At the time of construction, Trinity held a commercial general liability (CGL) policy issued by Appellant Auto-Owners Insurance Company (“Auto-Owners”). Following arbitration, Auto-Owners sought a declaratory judgment to determine its rights and obligations under the CGL policy, contending that the damages awarded by the arbitrator were not covered under the policy. The trial court determined that the policy covered the damages because they resulted from an “occurrence” and because Auto-Owners failed to show that any policy exclusions applied. Accordingly, the trial court determined that the CGL policy covered all but four items of the damages provided for in the arbitration award. Auto-Owners appealed. After certifying the case, we affirmed the trial court’s ruling. Auto-Owners Ins. Co., Inc. v. Newman, Op. No. 1383 (S.C. Sup. Ct. filed March 10, 2008) (Shearouse Adv. Sh. No. 9 at 63).
On rehearing, we now consider the following issue for review:
Did the trial court err in holding that the damages awarded by the arbitrator for negligent construction were covered under a CGL policy?
Standard of review
A declaratory judgment action is neither legal nor equitable, and therefore, the standard of review is determined by the nature of the underlying issue. Colleton County Taxpayers Ass’n v. Sch. Dist. of Colleton County, 371 S.C. 224, 231, 638 S.E.2d 685, 688 (2006). When the purpose of the underlying dispute is to determine whether coverage exists under an insurance policy, the action is one at law. Auto-Owners Ins. Co. v. Haman, 368 S.C. 536, 540, 629 S.E.2d 683, 685 (Ct. App. 2006). In an action at law tried without a jury, the appellate court will not disturb the trial court’s findings of fact unless there is no evidence to reasonably support them. Id.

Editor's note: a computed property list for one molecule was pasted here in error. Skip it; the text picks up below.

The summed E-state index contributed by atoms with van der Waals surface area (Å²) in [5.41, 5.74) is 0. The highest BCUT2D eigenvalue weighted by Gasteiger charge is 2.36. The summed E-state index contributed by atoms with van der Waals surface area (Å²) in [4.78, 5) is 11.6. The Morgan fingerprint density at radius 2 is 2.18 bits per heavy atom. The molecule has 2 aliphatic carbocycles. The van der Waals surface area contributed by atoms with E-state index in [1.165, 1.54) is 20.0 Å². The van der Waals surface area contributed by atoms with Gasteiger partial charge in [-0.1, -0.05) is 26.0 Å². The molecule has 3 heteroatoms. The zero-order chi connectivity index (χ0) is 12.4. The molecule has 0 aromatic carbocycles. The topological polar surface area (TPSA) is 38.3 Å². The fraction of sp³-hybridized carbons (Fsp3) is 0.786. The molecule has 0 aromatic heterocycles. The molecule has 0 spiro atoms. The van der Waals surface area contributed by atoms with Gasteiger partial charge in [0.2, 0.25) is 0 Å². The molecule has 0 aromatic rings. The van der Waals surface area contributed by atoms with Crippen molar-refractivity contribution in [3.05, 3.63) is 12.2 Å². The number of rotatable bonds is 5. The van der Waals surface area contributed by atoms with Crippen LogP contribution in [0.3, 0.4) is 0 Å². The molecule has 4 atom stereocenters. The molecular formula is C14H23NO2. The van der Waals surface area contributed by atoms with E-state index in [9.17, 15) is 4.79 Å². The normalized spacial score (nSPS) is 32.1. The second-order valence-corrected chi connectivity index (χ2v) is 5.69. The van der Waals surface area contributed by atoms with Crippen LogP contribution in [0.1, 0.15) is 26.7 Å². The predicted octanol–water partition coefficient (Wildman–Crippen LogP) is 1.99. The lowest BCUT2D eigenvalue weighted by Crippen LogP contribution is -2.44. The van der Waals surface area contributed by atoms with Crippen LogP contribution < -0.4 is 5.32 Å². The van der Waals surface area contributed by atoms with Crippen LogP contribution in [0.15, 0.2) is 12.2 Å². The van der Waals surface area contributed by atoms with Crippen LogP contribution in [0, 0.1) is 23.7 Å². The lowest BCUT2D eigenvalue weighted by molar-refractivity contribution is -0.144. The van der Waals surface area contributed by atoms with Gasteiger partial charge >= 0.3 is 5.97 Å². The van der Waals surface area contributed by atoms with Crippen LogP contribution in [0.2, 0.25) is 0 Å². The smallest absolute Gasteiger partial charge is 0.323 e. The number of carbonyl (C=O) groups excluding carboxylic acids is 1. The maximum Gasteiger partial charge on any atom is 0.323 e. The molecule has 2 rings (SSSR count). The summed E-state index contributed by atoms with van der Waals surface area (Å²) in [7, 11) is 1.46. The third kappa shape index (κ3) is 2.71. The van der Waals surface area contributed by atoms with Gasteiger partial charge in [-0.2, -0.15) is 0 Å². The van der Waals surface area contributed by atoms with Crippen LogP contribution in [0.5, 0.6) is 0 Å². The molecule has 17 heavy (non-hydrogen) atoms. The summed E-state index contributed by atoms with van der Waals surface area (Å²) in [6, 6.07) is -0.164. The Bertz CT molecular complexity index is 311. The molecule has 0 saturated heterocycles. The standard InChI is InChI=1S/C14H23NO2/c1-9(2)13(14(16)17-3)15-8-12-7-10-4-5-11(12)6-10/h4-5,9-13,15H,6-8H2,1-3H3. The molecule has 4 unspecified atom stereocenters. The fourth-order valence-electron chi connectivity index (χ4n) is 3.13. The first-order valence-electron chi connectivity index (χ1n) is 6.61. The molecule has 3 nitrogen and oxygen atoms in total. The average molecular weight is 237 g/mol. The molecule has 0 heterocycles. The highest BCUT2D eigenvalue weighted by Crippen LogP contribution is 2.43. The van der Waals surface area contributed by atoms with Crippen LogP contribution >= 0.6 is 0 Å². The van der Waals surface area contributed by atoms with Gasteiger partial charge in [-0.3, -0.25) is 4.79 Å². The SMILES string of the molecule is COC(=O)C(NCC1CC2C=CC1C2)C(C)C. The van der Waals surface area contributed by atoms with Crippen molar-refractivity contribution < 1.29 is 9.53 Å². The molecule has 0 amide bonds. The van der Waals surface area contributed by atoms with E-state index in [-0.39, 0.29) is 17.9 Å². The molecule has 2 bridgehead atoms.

A. Negligent construction as an “occurrence” under the policy
Auto-Owners argues that the arbitrator’s award for the Homeowner’s property damage is not covered by the policy. Specifically, Auto-Owners argues that pursuant to this Court’s opinion in L-J v. Bituminous Fire & Marine Insurance Co., 366 S.C. 117, 621 S.E.2d 33 (2005), the subcontractor’s defective installation of stucco did not cause an “accident” constituting an “occurrence” subject to coverage under the policy. We disagree.
The CGL policy issued by Auto-Owners in this case is the standard Insurance Services Office (ISO) CGL policy used since 1986 and is identical to that reviewed by this Court in L-J. The relevant policy provisions state that Auto Owners will “pay those sums that the insured becomes legally obligated to pay as damages because of ‘bodily injury’ or ‘property damage’ to which this insurance applies.” The policy further explains that the insurance applies to such “bodily injury” or “property damage” only if it is caused by an “occurrence.”